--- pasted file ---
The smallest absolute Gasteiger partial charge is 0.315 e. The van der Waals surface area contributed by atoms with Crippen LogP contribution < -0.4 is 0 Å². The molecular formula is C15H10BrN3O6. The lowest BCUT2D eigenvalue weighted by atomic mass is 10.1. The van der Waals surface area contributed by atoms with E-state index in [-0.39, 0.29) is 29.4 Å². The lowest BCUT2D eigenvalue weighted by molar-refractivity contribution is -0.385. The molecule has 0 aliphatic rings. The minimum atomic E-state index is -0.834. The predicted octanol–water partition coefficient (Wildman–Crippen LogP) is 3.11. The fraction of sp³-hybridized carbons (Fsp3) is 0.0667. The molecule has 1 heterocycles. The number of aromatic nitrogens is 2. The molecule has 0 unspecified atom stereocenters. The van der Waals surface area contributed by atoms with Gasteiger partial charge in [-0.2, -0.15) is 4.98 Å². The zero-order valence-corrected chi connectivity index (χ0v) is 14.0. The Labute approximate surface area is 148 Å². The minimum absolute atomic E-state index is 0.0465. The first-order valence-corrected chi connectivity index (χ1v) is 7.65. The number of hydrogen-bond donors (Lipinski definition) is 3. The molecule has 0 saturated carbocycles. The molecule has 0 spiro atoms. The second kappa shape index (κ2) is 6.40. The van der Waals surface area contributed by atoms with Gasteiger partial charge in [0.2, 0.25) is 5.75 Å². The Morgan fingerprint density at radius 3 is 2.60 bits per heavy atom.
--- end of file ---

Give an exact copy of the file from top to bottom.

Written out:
The smallest absolute Gasteiger partial charge is 0.315 e. The van der Waals surface area contributed by atoms with Crippen LogP contribution < -0.4 is 0 Å². The molecular formula is C15H10BrN3O6. The lowest BCUT2D eigenvalue weighted by atomic mass is 10.1. The van der Waals surface area contributed by atoms with E-state index in [-0.39, 0.29) is 29.4 Å². The lowest BCUT2D eigenvalue weighted by molar-refractivity contribution is -0.385. The molecule has 0 aliphatic rings. The minimum atomic E-state index is -0.834. The predicted octanol–water partition coefficient (Wildman–Crippen LogP) is 3.11. The fraction of sp³-hybridized carbons (Fsp3) is 0.0667. The molecule has 1 heterocycles. The number of aromatic nitrogens is 2. The molecule has 0 unspecified atom stereocenters. The van der Waals surface area contributed by atoms with Gasteiger partial charge in [-0.2, -0.15) is 4.98 Å². The zero-order valence-corrected chi connectivity index (χ0v) is 14.0. The Labute approximate surface area is 148 Å². The minimum absolute atomic E-state index is 0.0465. The first-order valence-corrected chi connectivity index (χ1v) is 7.65. The number of hydrogen-bond donors (Lipinski definition) is 3. The molecule has 0 saturated carbocycles. The molecule has 0 spiro atoms. The second kappa shape index (κ2) is 6.40. The van der Waals surface area contributed by atoms with Gasteiger partial charge in [0.2, 0.25) is 5.75 Å². The Morgan fingerprint density at radius 3 is 2.60 bits per heavy atom.